Avoid drying them in a dehydrator as they will blow around.
Instead, place them in a bowl, cover them with something, and allow them to dry on their own. You can also use a peeler or a box grater, but be careful not to get too far into the pith as it can be extremely bitter.
Some people like to dehydrate segments by slicing the fruit, removing the rind, and eating the insides when dry. To make the drying process more efficient, make slices in the membrane to allow moisture to escape.
Alternatively, you can remove the membrane by hand or use a pectic enzyme to eat it away. You can also cut the segments in half to make them thinner and dry faster.
Properly dehydrated citrus can last up to a year or more. To store, use airtight containers like glass jars or resealable plastic bags. Label them and store them in a cool, dry place away from sunlight.
Can you dehydrate citrus fruit?
Yes, you can dehydrate citrus fruits, including oranges, lemons, limes, and grapefruits.
How long does citrus take in a dehydrator?
Dehydrating citrus fruits typically takes 8-12 hours at 125-135°F (52-57°C).
How long will dehydrated citrus last?
Dehydrated citrus can last up to a year if stored in airtight containers, in a cool, dark, and dry place.
What is dehydrated citrus good for?
Dehydrated citrus can be used for flavoring drinks, garnishes, baking, potpourri, or as a snack.
Do dehydrated oranges go mouldy?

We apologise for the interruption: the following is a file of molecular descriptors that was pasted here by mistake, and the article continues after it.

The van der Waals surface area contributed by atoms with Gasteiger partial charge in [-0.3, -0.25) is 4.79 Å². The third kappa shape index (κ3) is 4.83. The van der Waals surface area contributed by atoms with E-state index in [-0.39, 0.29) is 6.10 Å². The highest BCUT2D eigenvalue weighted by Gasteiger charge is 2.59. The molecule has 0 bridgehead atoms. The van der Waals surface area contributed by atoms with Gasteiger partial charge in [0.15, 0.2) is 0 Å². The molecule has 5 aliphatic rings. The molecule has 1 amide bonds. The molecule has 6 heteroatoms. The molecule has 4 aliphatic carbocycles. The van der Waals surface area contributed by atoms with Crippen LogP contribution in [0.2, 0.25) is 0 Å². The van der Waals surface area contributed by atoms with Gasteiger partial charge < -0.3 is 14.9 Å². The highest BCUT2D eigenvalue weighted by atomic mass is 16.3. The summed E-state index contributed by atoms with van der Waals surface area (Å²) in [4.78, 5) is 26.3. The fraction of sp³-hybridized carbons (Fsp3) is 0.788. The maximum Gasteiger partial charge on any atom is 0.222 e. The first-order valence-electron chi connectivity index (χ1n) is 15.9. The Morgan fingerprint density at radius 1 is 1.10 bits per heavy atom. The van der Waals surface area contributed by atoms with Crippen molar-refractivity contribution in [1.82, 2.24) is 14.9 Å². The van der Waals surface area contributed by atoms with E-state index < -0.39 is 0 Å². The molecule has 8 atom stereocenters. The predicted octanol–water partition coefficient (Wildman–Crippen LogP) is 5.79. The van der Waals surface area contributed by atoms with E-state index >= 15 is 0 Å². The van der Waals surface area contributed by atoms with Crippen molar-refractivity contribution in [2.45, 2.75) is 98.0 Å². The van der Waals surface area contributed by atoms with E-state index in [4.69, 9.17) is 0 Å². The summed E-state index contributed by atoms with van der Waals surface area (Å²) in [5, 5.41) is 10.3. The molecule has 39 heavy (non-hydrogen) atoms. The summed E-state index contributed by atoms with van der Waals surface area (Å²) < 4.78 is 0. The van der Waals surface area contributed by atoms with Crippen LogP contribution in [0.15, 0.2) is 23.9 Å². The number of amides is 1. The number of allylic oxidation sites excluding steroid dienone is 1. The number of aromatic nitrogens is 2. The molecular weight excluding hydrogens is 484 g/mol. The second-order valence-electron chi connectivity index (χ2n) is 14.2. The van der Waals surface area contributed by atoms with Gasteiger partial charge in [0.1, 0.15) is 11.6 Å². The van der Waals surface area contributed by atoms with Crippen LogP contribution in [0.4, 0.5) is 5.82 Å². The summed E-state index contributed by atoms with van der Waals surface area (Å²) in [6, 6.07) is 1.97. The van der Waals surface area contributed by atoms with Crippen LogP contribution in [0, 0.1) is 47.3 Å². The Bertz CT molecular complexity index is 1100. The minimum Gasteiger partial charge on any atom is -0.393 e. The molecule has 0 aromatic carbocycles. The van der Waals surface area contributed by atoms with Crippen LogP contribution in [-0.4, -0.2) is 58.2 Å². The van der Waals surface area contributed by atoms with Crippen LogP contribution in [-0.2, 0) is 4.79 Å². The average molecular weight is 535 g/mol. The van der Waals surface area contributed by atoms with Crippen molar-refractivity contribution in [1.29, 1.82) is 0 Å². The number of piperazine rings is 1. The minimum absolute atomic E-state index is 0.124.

Dehydrated oranges can go mouldy if not properly dried or stored, or if exposed to moisture.
Why did my dehydrated lemons turn brown?
Dehydrated lemons may turn brown due to oxidation, over-drying, or uneven slicing. Ensure even slicing and proper airflow in the dehydrator.
Is a dehydrator better than an oven for oranges?
A dehydrator is generally better than an oven for oranges, as it provides consistent temperature and airflow, ensuring even drying.
Should dehydrated citrus be sticky?
Dehydrated citrus should not be sticky; if it is, it may not be fully dried, and should be returned to the dehydrator.
Can you eat dehydrated lemons?
Yes, you can eat dehydrated lemons, although they are often used for flavoring rather than as a standalone snack.
How do you prepare citrus fruits for dehydration?
To prepare citrus fruits for dehydration, wash the fruit, remove any labels, and slice thinly, about 1/8 to 1/4 inch thick.
Can I use a dehydrated lime in place of a fresh lime?
Dehydrated limes can be used as a substitute for fresh limes in some recipes, but the flavor and texture may be slightly different.
How do I store dehydrated citrus fruits?
Store dehydrated citrus fruits in airtight containers, away from direct sunlight, in a cool, dark, and dry place.
Can I rehydrate dehydrated citrus fruits?
Rehydrating dehydrated citrus fruits is not common due to their altered texture, but they can be used in recipes that call for citrus zest or infused in liquids for flavor.
What are the benefits of dehydrating citrus fruits?
Dehydrating citrus fruits extends their shelf life, reduces waste, and provides a concentrated source of flavor for various applications.
Can I dehydrate citrus fruits in an oven if I don’t have a dehydrator?
Yes, you can dehydrate citrus fruits in an oven set to the lowest temperature, but it may take longer and produce less consistent results.
Dehydrating citrus fruits is a fantastic way to preserve your excess fruits while creating unique food art and reducing waste. Plus, you can use the leftover peels to make an eco-friendly citrus cleaner.
Give it a try and enjoy the delicious and beautiful results!